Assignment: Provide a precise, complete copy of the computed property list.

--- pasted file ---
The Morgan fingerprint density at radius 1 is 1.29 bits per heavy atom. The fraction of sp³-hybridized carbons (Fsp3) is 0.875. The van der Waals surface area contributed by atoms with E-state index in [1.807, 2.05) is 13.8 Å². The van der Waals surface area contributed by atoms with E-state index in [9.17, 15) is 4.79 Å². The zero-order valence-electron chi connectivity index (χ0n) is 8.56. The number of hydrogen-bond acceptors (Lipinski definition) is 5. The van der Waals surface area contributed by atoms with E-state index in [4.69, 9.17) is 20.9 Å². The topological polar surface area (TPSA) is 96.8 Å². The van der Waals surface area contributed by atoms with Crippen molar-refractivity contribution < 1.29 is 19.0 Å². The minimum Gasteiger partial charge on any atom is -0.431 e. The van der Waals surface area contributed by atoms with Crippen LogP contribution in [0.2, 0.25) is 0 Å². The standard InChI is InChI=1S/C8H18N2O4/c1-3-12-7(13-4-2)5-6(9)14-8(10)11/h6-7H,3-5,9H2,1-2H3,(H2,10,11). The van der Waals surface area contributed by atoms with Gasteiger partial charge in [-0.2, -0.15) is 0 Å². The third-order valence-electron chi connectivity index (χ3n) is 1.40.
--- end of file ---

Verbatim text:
The Morgan fingerprint density at radius 1 is 1.29 bits per heavy atom. The fraction of sp³-hybridized carbons (Fsp3) is 0.875. The van der Waals surface area contributed by atoms with E-state index in [1.807, 2.05) is 13.8 Å². The van der Waals surface area contributed by atoms with E-state index in [9.17, 15) is 4.79 Å². The zero-order valence-electron chi connectivity index (χ0n) is 8.56. The number of hydrogen-bond acceptors (Lipinski definition) is 5. The van der Waals surface area contributed by atoms with E-state index in [4.69, 9.17) is 20.9 Å². The topological polar surface area (TPSA) is 96.8 Å². The van der Waals surface area contributed by atoms with Crippen molar-refractivity contribution < 1.29 is 19.0 Å². The minimum Gasteiger partial charge on any atom is -0.431 e. The van der Waals surface area contributed by atoms with Crippen LogP contribution in [0.2, 0.25) is 0 Å². The standard InChI is InChI=1S/C8H18N2O4/c1-3-12-7(13-4-2)5-6(9)14-8(10)11/h6-7H,3-5,9H2,1-2H3,(H2,10,11). The van der Waals surface area contributed by atoms with Gasteiger partial charge in [-0.2, -0.15) is 0 Å². The third-order valence-electron chi connectivity index (χ3n) is 1.40.